[isabelle] Trying to implement conditional skip-proofs, need advice.
I've been using Isabelle for some while, and have become a tad frustrated
with the amount of time which is spent re-running proof scripts as I move
from file to file. Many of these proofs have been unchanged in my
repository for years now, and have presumably been re-executed thousands
The idea is to use the proof-recording mechanism to get a list of
dependencies when a theorem is proved, which goes in to some kind of
cache. When a theorem is stated, we can check whether it hits anything in
the cache, and if so, whether the assumptions exist in the current context
and match term-for-term. If all of this is true, we can skip the proof,
since it would probably have succeeded anyway. It's not perfect, and you'd
certainly have to do regression tests regularly, but it could make a big
difference to the cost of manipulating a large proof repository.
The checks seem fairly straightforward, but I'm stuck on hooking this
thing into Isar. It's fairly clear that the hook for skipping the proof
should be in begin_proof in toplevel.ML, where skip_proofs is checked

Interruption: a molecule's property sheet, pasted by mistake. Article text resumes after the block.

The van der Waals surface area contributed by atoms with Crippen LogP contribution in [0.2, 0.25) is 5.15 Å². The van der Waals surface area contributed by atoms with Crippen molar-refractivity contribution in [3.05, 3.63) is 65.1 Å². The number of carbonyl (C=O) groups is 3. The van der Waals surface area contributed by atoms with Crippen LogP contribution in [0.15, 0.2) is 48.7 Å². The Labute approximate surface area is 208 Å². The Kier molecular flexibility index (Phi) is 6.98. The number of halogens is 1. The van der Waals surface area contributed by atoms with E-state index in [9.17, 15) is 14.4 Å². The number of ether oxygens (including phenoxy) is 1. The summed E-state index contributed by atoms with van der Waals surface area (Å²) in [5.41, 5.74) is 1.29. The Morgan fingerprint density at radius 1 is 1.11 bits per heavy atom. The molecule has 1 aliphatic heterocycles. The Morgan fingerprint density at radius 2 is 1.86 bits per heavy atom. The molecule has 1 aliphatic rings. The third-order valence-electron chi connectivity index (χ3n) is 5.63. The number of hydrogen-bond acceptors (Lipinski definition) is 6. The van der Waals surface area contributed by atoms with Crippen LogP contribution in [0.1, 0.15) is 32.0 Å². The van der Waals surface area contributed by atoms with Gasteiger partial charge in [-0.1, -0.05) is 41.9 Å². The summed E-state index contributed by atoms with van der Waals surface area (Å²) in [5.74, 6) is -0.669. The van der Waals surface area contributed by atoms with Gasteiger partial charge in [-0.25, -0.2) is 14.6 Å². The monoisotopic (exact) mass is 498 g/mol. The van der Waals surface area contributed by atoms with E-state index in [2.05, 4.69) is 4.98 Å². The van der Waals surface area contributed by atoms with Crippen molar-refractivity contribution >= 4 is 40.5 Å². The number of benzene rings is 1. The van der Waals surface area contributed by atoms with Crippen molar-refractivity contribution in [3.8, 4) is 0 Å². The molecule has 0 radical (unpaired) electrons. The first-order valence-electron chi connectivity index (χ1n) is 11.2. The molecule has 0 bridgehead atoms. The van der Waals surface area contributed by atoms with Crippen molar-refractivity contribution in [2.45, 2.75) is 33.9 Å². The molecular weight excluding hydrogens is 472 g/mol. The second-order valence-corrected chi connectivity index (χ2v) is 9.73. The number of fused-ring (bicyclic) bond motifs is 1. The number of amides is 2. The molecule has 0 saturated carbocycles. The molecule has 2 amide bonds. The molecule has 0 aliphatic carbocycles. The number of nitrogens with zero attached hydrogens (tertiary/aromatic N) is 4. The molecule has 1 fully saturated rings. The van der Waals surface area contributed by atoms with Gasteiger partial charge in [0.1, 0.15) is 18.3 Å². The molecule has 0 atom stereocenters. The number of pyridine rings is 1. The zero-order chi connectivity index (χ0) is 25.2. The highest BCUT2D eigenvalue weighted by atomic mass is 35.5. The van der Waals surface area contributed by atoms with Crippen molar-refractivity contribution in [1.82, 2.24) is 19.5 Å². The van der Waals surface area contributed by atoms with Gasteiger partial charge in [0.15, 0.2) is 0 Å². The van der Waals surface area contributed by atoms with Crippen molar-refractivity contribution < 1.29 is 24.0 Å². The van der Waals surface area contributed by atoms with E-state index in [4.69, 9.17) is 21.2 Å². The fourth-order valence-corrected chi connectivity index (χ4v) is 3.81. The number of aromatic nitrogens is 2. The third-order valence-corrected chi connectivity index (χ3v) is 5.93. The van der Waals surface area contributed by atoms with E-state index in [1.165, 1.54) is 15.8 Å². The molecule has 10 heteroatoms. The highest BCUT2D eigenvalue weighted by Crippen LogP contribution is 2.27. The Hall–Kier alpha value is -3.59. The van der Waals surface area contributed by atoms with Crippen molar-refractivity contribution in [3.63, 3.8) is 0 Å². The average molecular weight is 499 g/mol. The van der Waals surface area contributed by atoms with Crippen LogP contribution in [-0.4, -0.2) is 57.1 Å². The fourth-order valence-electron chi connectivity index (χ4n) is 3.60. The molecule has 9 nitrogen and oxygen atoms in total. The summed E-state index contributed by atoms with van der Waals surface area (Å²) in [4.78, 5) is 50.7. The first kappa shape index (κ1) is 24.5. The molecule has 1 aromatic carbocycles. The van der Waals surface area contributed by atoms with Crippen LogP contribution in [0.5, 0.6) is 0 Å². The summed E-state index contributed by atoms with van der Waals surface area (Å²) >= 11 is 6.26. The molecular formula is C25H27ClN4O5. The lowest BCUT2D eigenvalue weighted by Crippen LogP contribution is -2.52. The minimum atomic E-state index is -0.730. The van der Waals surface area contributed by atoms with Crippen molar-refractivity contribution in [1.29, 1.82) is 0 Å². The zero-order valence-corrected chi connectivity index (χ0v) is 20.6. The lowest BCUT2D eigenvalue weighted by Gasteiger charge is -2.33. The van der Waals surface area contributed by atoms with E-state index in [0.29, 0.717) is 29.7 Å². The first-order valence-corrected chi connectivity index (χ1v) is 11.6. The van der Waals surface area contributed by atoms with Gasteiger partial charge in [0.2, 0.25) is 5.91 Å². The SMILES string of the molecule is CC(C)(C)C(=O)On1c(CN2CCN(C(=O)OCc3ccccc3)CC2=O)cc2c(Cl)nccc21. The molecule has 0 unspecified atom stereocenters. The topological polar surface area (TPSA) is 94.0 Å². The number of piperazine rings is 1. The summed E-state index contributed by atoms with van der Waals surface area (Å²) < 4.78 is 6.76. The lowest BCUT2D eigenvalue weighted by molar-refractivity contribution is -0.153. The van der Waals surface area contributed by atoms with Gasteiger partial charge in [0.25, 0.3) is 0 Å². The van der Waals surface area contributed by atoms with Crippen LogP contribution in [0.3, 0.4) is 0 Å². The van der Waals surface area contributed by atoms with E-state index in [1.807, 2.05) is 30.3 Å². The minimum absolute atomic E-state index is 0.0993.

already. The information available at this point (in a Proof.state) does
not, however, tell us exactly what the final theorem will look like.
Instead we have an intermediate theorem and a list of assumptions.
One option was to work entirely in terms of the intermediate theorem,
giving us a good match for our skip hook. However, in a proof that ends
"by auto", the final Proof.state, the one manipulated by end_proof, is the
one that existed before auto was run, and doesn't have a complete list of
The next step down the abstraction chain seems to be to try to work with a
Context.proof, at which point the just-proved theorem seems to become
anonymous, and I get totally lost.
Does anyone have a sensible idea for where to put the hook for trapping
completed theorems? Additionally, if this is done after the theorem is
converted from its intermediate to its final form, is there an easy way to
check one against the other? (This may be a related question, since one
thing we can certainly do when deciding whether to skip is to skip and
complete the proof, and see what gets caught at our hooks).
I appreciate that this may not be possible, and will be interested in the
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